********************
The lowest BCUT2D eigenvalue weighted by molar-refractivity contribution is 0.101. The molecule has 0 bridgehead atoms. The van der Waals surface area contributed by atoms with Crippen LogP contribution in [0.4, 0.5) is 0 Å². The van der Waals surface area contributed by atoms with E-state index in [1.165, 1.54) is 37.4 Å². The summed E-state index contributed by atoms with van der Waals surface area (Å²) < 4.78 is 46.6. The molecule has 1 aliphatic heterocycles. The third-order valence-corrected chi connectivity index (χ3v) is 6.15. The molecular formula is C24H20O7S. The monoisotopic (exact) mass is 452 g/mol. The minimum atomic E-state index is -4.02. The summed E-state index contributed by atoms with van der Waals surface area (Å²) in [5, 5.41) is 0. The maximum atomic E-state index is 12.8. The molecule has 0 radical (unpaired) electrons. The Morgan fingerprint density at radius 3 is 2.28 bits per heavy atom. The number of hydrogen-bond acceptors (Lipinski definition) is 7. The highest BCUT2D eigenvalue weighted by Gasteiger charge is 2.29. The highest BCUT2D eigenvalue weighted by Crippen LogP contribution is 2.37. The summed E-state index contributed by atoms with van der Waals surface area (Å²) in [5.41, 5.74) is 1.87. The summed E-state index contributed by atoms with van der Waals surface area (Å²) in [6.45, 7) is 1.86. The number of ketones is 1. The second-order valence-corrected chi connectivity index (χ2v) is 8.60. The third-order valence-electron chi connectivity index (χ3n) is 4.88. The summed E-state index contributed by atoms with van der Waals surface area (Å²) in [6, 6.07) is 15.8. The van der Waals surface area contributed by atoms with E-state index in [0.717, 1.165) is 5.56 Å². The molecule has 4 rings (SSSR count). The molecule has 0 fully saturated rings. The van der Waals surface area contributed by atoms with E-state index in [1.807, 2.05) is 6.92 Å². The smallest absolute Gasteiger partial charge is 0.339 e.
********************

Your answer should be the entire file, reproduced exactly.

The lowest BCUT2D eigenvalue weighted by molar-refractivity contribution is 0.101. The molecule has 0 bridgehead atoms. The van der Waals surface area contributed by atoms with Crippen LogP contribution in [0.4, 0.5) is 0 Å². The van der Waals surface area contributed by atoms with E-state index in [1.165, 1.54) is 37.4 Å². The summed E-state index contributed by atoms with van der Waals surface area (Å²) < 4.78 is 46.6. The molecule has 1 aliphatic heterocycles. The third-order valence-corrected chi connectivity index (χ3v) is 6.15. The molecular formula is C24H20O7S. The monoisotopic (exact) mass is 452 g/mol. The minimum atomic E-state index is -4.02. The summed E-state index contributed by atoms with van der Waals surface area (Å²) in [5, 5.41) is 0. The maximum atomic E-state index is 12.8. The molecule has 0 radical (unpaired) electrons. The Morgan fingerprint density at radius 3 is 2.28 bits per heavy atom. The number of hydrogen-bond acceptors (Lipinski definition) is 7. The highest BCUT2D eigenvalue weighted by Gasteiger charge is 2.29. The highest BCUT2D eigenvalue weighted by Crippen LogP contribution is 2.37. The summed E-state index contributed by atoms with van der Waals surface area (Å²) in [5.41, 5.74) is 1.87. The summed E-state index contributed by atoms with van der Waals surface area (Å²) in [6.45, 7) is 1.86. The number of ketones is 1. The second-order valence-corrected chi connectivity index (χ2v) is 8.60. The third-order valence-electron chi connectivity index (χ3n) is 4.88. The summed E-state index contributed by atoms with van der Waals surface area (Å²) in [6, 6.07) is 15.8. The van der Waals surface area contributed by atoms with E-state index in [0.717, 1.165) is 5.56 Å². The molecule has 4 rings (SSSR count). The molecule has 0 fully saturated rings. The van der Waals surface area contributed by atoms with E-state index in [1.807, 2.05) is 6.92 Å². The smallest absolute Gasteiger partial charge is 0.339 e.